The Rainbow Railroad has arrived on Canada's Drag's Race.
Five LGBTQ+ refugees -- Elton from Jamaica, Rebal from Syria, Dennis from Uganda, and husbands Rainer and Eka from Indonesia -- appeared in the Thursday episode of the reality drag competition as subjects in a makeover challenge.
Their arrival changed the mood in the workroom from a cutthroat competition to an awakening of the serious challenges facing queer people around the world. As cohost Jeffrey Bowyer-Chapman explained, nearly 70 countries criminalize LGBTQ+ people, and six impose the death penalty.
"The people we are meeting today, they just want to live, period," said contestant Rita Baga, who was paired with Rainer.
Rainbow Railroad helps these at-risk folks find safety as refugees in Canada; in total, the group has helped save around 700 lives from persecution. The group has made headlines for saving dozens of LGBTQ+ people from Chechnya, where members of the community continue to be rounded up, tortured, and killed in camps.
The refugees on Drag Race explained how dire their circumstances were as they underwent drag transformations. "Back in 2016 in Indonesia, the whole country waged a war against LGBT," Rainer said. "There was like police raids on private residences. Even for me and Eka, we had to move four different places. Every time there's a group of police downatsirs, we have to flee through the emergency exit."
"People finding out who we are, they send us texts telling us to kill ourselves," he added.
"In a Middle Eastern country, it's considered a taboo for a man to be dressed as a woman," said Rebal, who "had it" with Syria "just like everybody else that lives in there."
Dennis broke down the terrifying climate in Uganda. "For me, it's easier if the people attacking me are known to me," he said. "For example, if the police [are] beating me up and arresting me, I don't care because I know I have a record. But when the people following you and attacking you are anonymous, they can make you disappear, and there's nothing you can do about it.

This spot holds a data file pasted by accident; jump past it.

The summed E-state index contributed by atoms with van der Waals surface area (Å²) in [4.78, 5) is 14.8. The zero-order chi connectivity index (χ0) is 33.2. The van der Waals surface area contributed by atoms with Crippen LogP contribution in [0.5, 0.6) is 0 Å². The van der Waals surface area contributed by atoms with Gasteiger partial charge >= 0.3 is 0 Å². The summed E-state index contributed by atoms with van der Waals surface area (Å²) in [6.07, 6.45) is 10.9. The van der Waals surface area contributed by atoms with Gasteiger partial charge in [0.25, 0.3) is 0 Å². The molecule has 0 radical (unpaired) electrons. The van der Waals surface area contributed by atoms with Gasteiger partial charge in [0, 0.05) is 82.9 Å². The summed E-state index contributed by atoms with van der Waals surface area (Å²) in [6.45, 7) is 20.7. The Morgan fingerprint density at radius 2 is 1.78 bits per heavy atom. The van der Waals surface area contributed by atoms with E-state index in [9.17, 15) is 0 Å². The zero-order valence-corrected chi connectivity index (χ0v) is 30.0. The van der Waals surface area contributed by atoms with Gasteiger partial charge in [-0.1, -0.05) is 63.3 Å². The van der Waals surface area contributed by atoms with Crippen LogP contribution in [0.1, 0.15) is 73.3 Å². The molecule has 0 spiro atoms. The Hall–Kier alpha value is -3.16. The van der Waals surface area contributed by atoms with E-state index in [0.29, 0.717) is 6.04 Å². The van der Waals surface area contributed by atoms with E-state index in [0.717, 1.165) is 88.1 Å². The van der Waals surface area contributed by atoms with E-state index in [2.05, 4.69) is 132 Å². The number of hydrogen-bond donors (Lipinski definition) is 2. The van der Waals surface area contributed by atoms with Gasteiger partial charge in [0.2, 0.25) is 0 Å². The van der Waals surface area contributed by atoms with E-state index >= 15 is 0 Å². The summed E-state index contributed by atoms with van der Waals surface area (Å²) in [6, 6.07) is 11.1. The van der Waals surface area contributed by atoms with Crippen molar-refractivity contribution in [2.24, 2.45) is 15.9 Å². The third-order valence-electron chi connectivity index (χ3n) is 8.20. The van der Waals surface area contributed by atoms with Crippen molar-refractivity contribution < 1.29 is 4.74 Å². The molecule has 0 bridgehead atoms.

"Since I left, everything has just been going from bad to worse. Four people I know have been killed. And just two weeks ago, 125 people were arrested just from going to hang out in a gay-friendly bar."
Dennis also explained how difficult it is for refugees to leave their homes. "When you see someone moving from one country to another, it's most likely the hardest decision of their life," he said. "No one wants to do that, so if you see a refugee out there, give them a hug. It's really tough for them to make that transformation."
However, that hasn't stopped Dennis from fighting for change from abroad. "If I didn't think the laws would ever change, I wouldn't be fighting the fight I'm fighting today," he said.
Lemon, a contestant, summed up the experience of having these remarkable survivors in the workroom. "To put faces to those numbers just reminds you of like how serious this is and how there's real people who need help," she said.
No spoilers, but the winner of this week's episode may have received the most rewarding prize in Drag Race history: a $10,000 donation to Rainbow Railroad in their name. This amount has the power to save one LGBTQ+ life from persecution.
Donate yourselves at RainbowRailroad.org. And catch Canada's Drag Race on the app WOW Presents Plus and Logo TV.